IMF issues warning on global economic stability

Lazy eyes listen


The global economy is in for a difficult year, as the fallout from recent banking crises and the formation of rival economic blocs sparked by the Ukraine conflict threaten global economic stability. According to Kristalina Georgieva, the head of the International Monetary Fund (IMF), who spoke at the China Development Forum in Beijing on Saturday.

According to Georgieva, the year 2023 will be “challenging,” with global growth likely to slow to less than 3% “as scarring from the pandemic, the war in Ukraine, and monetary tightening weigh on economic activity.”

“Uncertainties are exceptionally high, including risks of geoeconomic fragmentation, which could mean a world divided into competing economic blocs – a ‘dangerous division’ that would leave everyone poorer and less secure.” Together, these factors indicate that the global economy’s medium-term outlook is likely to remain weak,” she warned.

Georgieva also stated that recent banking sector problems, ranging from the failure of several lenders in the United States to the near-insolvency of Switzerland’s second-largest bank, Credit Suisse, revealed vulnerabilities in the global financial system that will need to be addressed as the year progresses.

“Financial stability risks have increased.” The rapid transition from a prolonged period of low interest rates to much higher rates – necessary to combat inflation – inevitably generates stresses and vulnerabilities, as evidenced by recent developments in the banking sector in some advanced economies.”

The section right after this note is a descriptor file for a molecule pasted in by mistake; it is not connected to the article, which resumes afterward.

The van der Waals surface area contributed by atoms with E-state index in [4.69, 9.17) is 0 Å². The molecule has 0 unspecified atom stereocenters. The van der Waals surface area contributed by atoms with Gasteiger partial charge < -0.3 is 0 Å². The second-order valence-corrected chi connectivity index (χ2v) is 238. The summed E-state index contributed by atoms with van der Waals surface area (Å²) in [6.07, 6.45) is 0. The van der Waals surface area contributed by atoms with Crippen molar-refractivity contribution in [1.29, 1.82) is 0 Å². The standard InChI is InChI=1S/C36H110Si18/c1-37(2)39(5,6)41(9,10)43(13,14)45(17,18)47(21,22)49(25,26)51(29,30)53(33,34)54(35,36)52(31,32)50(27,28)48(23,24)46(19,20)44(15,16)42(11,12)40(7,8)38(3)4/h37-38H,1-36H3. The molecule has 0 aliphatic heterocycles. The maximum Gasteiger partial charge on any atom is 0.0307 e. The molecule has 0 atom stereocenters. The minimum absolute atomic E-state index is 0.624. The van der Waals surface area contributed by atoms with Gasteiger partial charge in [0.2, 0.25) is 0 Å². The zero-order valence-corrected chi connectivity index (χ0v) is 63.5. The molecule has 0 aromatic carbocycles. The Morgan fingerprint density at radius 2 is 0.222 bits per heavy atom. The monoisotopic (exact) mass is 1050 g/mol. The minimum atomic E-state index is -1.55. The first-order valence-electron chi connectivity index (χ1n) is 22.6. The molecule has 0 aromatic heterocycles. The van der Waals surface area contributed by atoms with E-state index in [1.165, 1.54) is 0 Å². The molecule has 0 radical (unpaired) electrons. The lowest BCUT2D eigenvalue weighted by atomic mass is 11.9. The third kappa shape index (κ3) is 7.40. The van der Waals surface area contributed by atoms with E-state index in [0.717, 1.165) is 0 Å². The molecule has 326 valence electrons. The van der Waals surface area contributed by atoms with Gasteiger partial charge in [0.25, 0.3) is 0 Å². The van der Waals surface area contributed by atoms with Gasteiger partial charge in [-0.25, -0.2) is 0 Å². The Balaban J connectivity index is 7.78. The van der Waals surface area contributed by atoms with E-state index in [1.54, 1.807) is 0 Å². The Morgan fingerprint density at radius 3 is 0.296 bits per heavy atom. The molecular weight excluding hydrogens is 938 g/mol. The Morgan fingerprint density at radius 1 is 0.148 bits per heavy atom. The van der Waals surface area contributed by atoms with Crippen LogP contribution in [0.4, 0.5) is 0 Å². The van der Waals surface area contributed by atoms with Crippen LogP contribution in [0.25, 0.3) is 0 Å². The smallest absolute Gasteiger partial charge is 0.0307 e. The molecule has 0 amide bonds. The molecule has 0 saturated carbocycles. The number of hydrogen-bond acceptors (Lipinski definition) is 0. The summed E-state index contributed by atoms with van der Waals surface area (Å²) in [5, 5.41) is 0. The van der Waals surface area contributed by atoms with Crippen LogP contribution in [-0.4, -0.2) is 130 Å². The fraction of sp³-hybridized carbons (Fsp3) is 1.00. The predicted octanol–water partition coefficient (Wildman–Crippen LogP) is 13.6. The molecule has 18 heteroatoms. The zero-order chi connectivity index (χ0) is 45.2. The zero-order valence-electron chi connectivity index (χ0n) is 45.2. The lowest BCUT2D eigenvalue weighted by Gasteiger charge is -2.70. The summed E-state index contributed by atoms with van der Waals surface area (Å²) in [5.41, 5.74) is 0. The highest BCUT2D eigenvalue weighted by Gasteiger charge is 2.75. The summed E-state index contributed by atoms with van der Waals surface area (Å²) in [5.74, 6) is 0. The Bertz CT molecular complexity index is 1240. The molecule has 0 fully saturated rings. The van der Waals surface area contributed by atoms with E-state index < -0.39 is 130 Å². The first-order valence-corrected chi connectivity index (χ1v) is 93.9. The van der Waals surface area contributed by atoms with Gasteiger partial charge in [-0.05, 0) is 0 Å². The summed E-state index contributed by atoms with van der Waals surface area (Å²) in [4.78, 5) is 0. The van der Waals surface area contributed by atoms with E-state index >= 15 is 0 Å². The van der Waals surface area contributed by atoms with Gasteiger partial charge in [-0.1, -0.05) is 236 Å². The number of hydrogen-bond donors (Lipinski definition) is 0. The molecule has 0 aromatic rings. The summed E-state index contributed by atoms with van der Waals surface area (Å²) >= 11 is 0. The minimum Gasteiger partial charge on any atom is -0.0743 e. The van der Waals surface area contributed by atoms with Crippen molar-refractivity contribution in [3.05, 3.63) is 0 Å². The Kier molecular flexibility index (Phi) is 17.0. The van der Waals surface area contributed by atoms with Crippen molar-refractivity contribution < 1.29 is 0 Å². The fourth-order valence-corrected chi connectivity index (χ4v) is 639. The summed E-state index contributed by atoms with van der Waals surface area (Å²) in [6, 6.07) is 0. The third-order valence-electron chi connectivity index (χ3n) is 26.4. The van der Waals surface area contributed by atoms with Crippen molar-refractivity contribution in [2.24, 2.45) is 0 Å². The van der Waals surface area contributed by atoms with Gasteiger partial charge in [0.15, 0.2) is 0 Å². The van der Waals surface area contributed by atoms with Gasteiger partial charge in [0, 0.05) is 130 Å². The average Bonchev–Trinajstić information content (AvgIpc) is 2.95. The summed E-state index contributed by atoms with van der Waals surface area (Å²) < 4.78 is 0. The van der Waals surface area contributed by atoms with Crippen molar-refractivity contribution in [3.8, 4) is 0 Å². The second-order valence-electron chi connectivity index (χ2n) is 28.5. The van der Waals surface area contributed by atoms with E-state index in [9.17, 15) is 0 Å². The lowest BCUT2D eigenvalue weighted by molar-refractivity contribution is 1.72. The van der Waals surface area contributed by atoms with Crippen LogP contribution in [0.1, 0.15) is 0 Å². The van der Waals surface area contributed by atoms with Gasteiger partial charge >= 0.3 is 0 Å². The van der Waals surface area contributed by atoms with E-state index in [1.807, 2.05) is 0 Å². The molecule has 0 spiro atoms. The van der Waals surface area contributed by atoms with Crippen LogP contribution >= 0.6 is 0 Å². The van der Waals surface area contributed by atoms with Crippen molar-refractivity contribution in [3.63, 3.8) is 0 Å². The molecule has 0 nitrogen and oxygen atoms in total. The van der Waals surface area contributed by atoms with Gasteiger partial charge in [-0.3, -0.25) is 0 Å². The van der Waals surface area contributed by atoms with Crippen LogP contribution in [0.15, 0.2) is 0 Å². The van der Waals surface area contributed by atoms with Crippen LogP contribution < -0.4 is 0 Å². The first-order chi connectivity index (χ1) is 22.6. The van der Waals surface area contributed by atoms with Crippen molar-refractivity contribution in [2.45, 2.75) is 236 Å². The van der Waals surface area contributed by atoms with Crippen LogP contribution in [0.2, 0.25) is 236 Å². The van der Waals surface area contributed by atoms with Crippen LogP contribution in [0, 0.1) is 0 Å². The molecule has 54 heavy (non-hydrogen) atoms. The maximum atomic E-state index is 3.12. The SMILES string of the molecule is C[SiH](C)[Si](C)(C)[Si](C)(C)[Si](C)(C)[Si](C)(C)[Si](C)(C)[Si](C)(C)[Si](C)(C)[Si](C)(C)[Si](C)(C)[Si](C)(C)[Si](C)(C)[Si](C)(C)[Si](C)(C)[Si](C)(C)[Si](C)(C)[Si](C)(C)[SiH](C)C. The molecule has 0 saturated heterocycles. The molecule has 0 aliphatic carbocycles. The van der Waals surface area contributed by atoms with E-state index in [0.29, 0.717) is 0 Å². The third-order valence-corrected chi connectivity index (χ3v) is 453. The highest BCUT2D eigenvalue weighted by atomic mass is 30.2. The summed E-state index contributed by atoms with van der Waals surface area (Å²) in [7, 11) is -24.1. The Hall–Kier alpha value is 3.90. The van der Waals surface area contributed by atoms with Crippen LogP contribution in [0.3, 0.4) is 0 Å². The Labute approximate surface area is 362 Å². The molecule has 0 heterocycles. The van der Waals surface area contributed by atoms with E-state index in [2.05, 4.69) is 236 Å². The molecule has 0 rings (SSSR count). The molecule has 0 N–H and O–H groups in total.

Georgieva praised policymakers’ recent efforts to support the global banking system by increasing the availability of US dollar liquidity, saying they “have acted decisively in response to financial stability risks.” However, she noted that the measures have only “reduced market stress to some extent, but uncertainty remains high, emphasising the need for vigilance.”

However, Georgieva noted that the global economy’s outlook is not “all bad.”

“There are some ‘green shoots,’ including in China.” The economy is rebounding strongly in this country, with the IMF forecasting 5.2% growth this year… “The anticipated rebound in private consumption as the economy reopens and activity normalises” is driving this growth, she says. The IMF chief added that China is expected to account for roughly one-third of global growth in 2023, providing a “welcome boost to the world economy.”

“Aside from the direct contribution to global growth, our analysis shows that a 1% increase in GDP growth in China leads to an average 0.3% increase in growth in other Asian economies – a welcome boost.”